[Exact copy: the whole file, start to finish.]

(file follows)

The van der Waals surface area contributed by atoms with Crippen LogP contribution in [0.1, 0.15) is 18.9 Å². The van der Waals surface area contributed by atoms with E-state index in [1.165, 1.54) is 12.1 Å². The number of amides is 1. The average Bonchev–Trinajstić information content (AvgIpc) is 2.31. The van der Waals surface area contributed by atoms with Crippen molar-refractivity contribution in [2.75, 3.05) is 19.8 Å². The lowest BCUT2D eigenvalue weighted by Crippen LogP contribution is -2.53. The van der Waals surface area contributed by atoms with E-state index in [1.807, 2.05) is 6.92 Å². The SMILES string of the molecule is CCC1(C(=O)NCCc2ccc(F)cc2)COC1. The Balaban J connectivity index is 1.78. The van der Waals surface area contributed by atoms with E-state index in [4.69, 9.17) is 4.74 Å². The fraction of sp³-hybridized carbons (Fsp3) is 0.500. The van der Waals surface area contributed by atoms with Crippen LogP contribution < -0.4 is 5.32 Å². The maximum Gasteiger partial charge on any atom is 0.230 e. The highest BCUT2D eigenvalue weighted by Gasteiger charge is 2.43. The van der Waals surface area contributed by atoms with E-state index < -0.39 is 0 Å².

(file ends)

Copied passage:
The van der Waals surface area contributed by atoms with Crippen LogP contribution in [0.1, 0.15) is 18.9 Å². The van der Waals surface area contributed by atoms with E-state index in [1.165, 1.54) is 12.1 Å². The number of amides is 1. The average Bonchev–Trinajstić information content (AvgIpc) is 2.31. The van der Waals surface area contributed by atoms with Crippen molar-refractivity contribution in [2.75, 3.05) is 19.8 Å². The lowest BCUT2D eigenvalue weighted by Crippen LogP contribution is -2.53. The van der Waals surface area contributed by atoms with E-state index in [1.807, 2.05) is 6.92 Å². The SMILES string of the molecule is CCC1(C(=O)NCCc2ccc(F)cc2)COC1. The Balaban J connectivity index is 1.78. The van der Waals surface area contributed by atoms with E-state index in [4.69, 9.17) is 4.74 Å². The fraction of sp³-hybridized carbons (Fsp3) is 0.500. The van der Waals surface area contributed by atoms with Crippen LogP contribution < -0.4 is 5.32 Å². The maximum Gasteiger partial charge on any atom is 0.230 e. The highest BCUT2D eigenvalue weighted by Gasteiger charge is 2.43. The van der Waals surface area contributed by atoms with E-state index < -0.39 is 0 Å².